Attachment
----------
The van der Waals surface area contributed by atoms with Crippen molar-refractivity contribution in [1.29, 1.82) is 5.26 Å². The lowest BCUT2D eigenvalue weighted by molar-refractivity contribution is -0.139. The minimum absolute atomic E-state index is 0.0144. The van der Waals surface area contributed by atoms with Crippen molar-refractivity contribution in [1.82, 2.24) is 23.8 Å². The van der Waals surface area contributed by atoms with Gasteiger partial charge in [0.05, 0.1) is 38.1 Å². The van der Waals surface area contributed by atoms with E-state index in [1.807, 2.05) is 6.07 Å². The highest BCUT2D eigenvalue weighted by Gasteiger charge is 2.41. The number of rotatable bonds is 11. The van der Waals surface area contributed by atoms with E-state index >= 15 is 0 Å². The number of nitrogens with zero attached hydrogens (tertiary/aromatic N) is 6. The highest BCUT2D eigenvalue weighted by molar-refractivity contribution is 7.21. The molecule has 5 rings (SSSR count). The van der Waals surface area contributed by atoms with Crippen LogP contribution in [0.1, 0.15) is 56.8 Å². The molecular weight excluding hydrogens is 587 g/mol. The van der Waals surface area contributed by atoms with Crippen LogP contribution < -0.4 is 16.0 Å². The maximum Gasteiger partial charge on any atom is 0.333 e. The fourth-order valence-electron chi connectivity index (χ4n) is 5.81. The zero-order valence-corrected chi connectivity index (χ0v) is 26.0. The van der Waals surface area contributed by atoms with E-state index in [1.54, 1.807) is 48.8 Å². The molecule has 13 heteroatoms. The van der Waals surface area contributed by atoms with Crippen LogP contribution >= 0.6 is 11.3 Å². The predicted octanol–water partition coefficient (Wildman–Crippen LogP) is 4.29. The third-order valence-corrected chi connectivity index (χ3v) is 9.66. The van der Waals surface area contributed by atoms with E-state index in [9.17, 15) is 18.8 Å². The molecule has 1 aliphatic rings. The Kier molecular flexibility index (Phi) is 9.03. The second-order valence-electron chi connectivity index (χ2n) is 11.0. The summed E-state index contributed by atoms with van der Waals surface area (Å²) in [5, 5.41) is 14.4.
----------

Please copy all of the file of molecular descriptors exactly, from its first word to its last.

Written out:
The van der Waals surface area contributed by atoms with Crippen molar-refractivity contribution in [1.29, 1.82) is 5.26 Å². The lowest BCUT2D eigenvalue weighted by molar-refractivity contribution is -0.139. The minimum absolute atomic E-state index is 0.0144. The van der Waals surface area contributed by atoms with Crippen molar-refractivity contribution in [1.82, 2.24) is 23.8 Å². The van der Waals surface area contributed by atoms with Gasteiger partial charge in [0.05, 0.1) is 38.1 Å². The van der Waals surface area contributed by atoms with E-state index in [1.807, 2.05) is 6.07 Å². The highest BCUT2D eigenvalue weighted by Gasteiger charge is 2.41. The number of rotatable bonds is 11. The van der Waals surface area contributed by atoms with E-state index >= 15 is 0 Å². The number of nitrogens with zero attached hydrogens (tertiary/aromatic N) is 6. The highest BCUT2D eigenvalue weighted by molar-refractivity contribution is 7.21. The molecule has 5 rings (SSSR count). The van der Waals surface area contributed by atoms with Crippen LogP contribution in [0.1, 0.15) is 56.8 Å². The molecular weight excluding hydrogens is 587 g/mol. The van der Waals surface area contributed by atoms with Crippen LogP contribution < -0.4 is 16.0 Å². The maximum Gasteiger partial charge on any atom is 0.333 e. The fourth-order valence-electron chi connectivity index (χ4n) is 5.81. The zero-order valence-corrected chi connectivity index (χ0v) is 26.0. The van der Waals surface area contributed by atoms with E-state index in [1.54, 1.807) is 48.8 Å². The molecule has 13 heteroatoms. The van der Waals surface area contributed by atoms with Crippen LogP contribution >= 0.6 is 11.3 Å². The predicted octanol–water partition coefficient (Wildman–Crippen LogP) is 4.29. The third-order valence-corrected chi connectivity index (χ3v) is 9.66. The van der Waals surface area contributed by atoms with E-state index in [9.17, 15) is 18.8 Å². The molecule has 1 aliphatic rings. The Kier molecular flexibility index (Phi) is 9.03. The second-order valence-electron chi connectivity index (χ2n) is 11.0. The summed E-state index contributed by atoms with van der Waals surface area (Å²) in [5, 5.41) is 14.4.